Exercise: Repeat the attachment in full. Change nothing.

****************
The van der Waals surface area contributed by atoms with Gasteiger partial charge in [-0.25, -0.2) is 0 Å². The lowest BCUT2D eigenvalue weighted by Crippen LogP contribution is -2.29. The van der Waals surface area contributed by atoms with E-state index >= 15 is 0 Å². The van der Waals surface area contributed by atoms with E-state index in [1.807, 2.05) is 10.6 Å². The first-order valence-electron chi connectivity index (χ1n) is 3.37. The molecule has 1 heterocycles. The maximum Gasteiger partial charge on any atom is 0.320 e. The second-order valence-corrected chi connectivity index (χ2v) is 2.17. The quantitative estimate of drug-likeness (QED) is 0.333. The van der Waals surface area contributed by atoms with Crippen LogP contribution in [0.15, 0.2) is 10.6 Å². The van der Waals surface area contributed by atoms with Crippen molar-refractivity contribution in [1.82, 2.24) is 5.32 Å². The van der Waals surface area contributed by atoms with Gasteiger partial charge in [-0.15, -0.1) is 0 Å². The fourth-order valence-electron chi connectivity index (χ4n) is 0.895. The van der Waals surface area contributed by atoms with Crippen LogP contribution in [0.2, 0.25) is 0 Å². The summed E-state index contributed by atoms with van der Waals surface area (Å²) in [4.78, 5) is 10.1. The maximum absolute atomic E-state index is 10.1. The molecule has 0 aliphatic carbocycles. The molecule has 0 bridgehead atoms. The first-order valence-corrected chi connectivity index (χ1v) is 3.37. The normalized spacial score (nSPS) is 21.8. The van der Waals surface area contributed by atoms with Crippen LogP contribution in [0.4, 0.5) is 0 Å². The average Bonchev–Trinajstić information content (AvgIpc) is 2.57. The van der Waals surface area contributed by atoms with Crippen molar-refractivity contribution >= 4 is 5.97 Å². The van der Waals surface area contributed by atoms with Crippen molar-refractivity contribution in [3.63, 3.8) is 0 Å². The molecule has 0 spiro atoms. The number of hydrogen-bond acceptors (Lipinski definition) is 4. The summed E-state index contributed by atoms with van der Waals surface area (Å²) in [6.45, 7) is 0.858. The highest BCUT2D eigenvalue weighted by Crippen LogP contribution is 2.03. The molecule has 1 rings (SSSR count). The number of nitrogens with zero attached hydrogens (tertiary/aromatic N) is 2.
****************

The van der Waals surface area contributed by atoms with Gasteiger partial charge in [-0.25, -0.2) is 0 Å². The lowest BCUT2D eigenvalue weighted by Crippen LogP contribution is -2.29. The van der Waals surface area contributed by atoms with E-state index >= 15 is 0 Å². The van der Waals surface area contributed by atoms with E-state index in [1.807, 2.05) is 10.6 Å². The first-order valence-electron chi connectivity index (χ1n) is 3.37. The molecule has 1 heterocycles. The maximum Gasteiger partial charge on any atom is 0.320 e. The second-order valence-corrected chi connectivity index (χ2v) is 2.17. The quantitative estimate of drug-likeness (QED) is 0.333. The van der Waals surface area contributed by atoms with Crippen LogP contribution in [0.15, 0.2) is 10.6 Å². The van der Waals surface area contributed by atoms with Crippen molar-refractivity contribution in [1.82, 2.24) is 5.32 Å². The van der Waals surface area contributed by atoms with Gasteiger partial charge in [-0.15, -0.1) is 0 Å². The fourth-order valence-electron chi connectivity index (χ4n) is 0.895. The van der Waals surface area contributed by atoms with Crippen LogP contribution in [0.2, 0.25) is 0 Å². The summed E-state index contributed by atoms with van der Waals surface area (Å²) in [4.78, 5) is 10.1. The maximum absolute atomic E-state index is 10.1. The molecule has 0 aliphatic carbocycles. The molecule has 0 bridgehead atoms. The first-order valence-corrected chi connectivity index (χ1v) is 3.37. The normalized spacial score (nSPS) is 21.8. The van der Waals surface area contributed by atoms with Crippen LogP contribution in [0.4, 0.5) is 0 Å². The average Bonchev–Trinajstić information content (AvgIpc) is 2.57. The van der Waals surface area contributed by atoms with Crippen molar-refractivity contribution >= 4 is 5.97 Å². The van der Waals surface area contributed by atoms with Crippen molar-refractivity contribution in [3.63, 3.8) is 0 Å². The molecule has 0 spiro atoms. The number of hydrogen-bond acceptors (Lipinski definition) is 4. The summed E-state index contributed by atoms with van der Waals surface area (Å²) in [6.45, 7) is 0.858. The highest BCUT2D eigenvalue weighted by Crippen LogP contribution is 2.03. The molecule has 1 rings (SSSR count). The number of nitrogens with zero attached hydrogens (tertiary/aromatic N) is 2.